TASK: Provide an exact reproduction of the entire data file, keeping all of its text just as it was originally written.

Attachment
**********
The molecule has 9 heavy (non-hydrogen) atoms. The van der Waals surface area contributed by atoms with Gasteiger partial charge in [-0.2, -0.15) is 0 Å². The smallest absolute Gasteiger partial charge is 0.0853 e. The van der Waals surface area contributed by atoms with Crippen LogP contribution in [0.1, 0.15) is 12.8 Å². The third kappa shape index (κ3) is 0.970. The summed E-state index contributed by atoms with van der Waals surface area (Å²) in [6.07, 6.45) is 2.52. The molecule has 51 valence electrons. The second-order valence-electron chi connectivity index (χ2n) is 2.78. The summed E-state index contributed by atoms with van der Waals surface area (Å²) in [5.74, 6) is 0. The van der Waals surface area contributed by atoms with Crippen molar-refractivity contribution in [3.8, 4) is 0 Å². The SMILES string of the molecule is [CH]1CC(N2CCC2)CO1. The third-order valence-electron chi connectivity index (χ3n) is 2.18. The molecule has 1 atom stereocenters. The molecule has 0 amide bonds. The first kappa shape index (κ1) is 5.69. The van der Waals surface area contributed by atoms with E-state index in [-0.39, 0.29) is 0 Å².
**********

The molecule has 9 heavy (non-hydrogen) atoms. The van der Waals surface area contributed by atoms with Gasteiger partial charge in [-0.2, -0.15) is 0 Å². The smallest absolute Gasteiger partial charge is 0.0853 e. The van der Waals surface area contributed by atoms with Crippen LogP contribution in [0.1, 0.15) is 12.8 Å². The third kappa shape index (κ3) is 0.970. The summed E-state index contributed by atoms with van der Waals surface area (Å²) in [6.07, 6.45) is 2.52. The molecule has 51 valence electrons. The second-order valence-electron chi connectivity index (χ2n) is 2.78. The summed E-state index contributed by atoms with van der Waals surface area (Å²) in [5.74, 6) is 0. The van der Waals surface area contributed by atoms with Crippen molar-refractivity contribution in [3.8, 4) is 0 Å². The SMILES string of the molecule is [CH]1CC(N2CCC2)CO1. The third-order valence-electron chi connectivity index (χ3n) is 2.18. The molecule has 1 atom stereocenters. The molecule has 0 amide bonds. The first kappa shape index (κ1) is 5.69. The van der Waals surface area contributed by atoms with E-state index in [-0.39, 0.29) is 0 Å².